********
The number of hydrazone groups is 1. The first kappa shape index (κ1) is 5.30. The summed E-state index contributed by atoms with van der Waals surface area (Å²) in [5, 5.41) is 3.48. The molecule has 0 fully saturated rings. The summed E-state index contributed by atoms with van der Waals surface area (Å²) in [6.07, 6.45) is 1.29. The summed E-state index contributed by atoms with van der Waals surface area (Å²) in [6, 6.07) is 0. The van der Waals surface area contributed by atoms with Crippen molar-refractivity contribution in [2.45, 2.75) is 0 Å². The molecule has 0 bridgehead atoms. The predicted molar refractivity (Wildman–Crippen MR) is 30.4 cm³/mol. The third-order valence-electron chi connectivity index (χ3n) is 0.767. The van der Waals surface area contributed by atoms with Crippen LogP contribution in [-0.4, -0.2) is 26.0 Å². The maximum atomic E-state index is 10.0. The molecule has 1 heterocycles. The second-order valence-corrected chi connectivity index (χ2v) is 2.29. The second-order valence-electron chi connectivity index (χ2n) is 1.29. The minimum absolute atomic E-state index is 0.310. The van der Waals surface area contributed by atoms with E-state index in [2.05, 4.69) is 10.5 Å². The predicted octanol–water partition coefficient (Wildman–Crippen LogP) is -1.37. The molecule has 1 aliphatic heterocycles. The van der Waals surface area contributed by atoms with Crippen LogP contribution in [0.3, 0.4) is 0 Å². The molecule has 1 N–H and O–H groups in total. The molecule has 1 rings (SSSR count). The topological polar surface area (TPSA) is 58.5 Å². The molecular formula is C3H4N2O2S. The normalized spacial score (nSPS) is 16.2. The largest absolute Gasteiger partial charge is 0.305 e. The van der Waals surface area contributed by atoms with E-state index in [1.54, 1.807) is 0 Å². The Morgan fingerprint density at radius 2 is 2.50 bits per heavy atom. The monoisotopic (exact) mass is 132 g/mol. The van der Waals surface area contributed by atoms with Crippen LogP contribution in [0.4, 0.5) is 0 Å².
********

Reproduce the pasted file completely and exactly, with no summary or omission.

The number of hydrazone groups is 1. The first kappa shape index (κ1) is 5.30. The summed E-state index contributed by atoms with van der Waals surface area (Å²) in [5, 5.41) is 3.48. The molecule has 0 fully saturated rings. The summed E-state index contributed by atoms with van der Waals surface area (Å²) in [6.07, 6.45) is 1.29. The summed E-state index contributed by atoms with van der Waals surface area (Å²) in [6, 6.07) is 0. The van der Waals surface area contributed by atoms with Crippen molar-refractivity contribution in [2.45, 2.75) is 0 Å². The molecule has 0 bridgehead atoms. The predicted molar refractivity (Wildman–Crippen MR) is 30.4 cm³/mol. The third-order valence-electron chi connectivity index (χ3n) is 0.767. The van der Waals surface area contributed by atoms with Crippen LogP contribution in [-0.4, -0.2) is 26.0 Å². The maximum atomic E-state index is 10.0. The molecule has 1 heterocycles. The second-order valence-corrected chi connectivity index (χ2v) is 2.29. The second-order valence-electron chi connectivity index (χ2n) is 1.29. The minimum absolute atomic E-state index is 0.310. The van der Waals surface area contributed by atoms with E-state index in [2.05, 4.69) is 10.5 Å². The predicted octanol–water partition coefficient (Wildman–Crippen LogP) is -1.37. The molecule has 1 aliphatic heterocycles. The van der Waals surface area contributed by atoms with Crippen LogP contribution in [0.3, 0.4) is 0 Å². The molecule has 1 N–H and O–H groups in total. The molecule has 1 rings (SSSR count). The topological polar surface area (TPSA) is 58.5 Å². The molecular formula is C3H4N2O2S. The normalized spacial score (nSPS) is 16.2. The largest absolute Gasteiger partial charge is 0.305 e. The van der Waals surface area contributed by atoms with E-state index in [1.54, 1.807) is 0 Å². The Morgan fingerprint density at radius 2 is 2.50 bits per heavy atom. The monoisotopic (exact) mass is 132 g/mol. The van der Waals surface area contributed by atoms with Crippen LogP contribution in [0.4, 0.5) is 0 Å².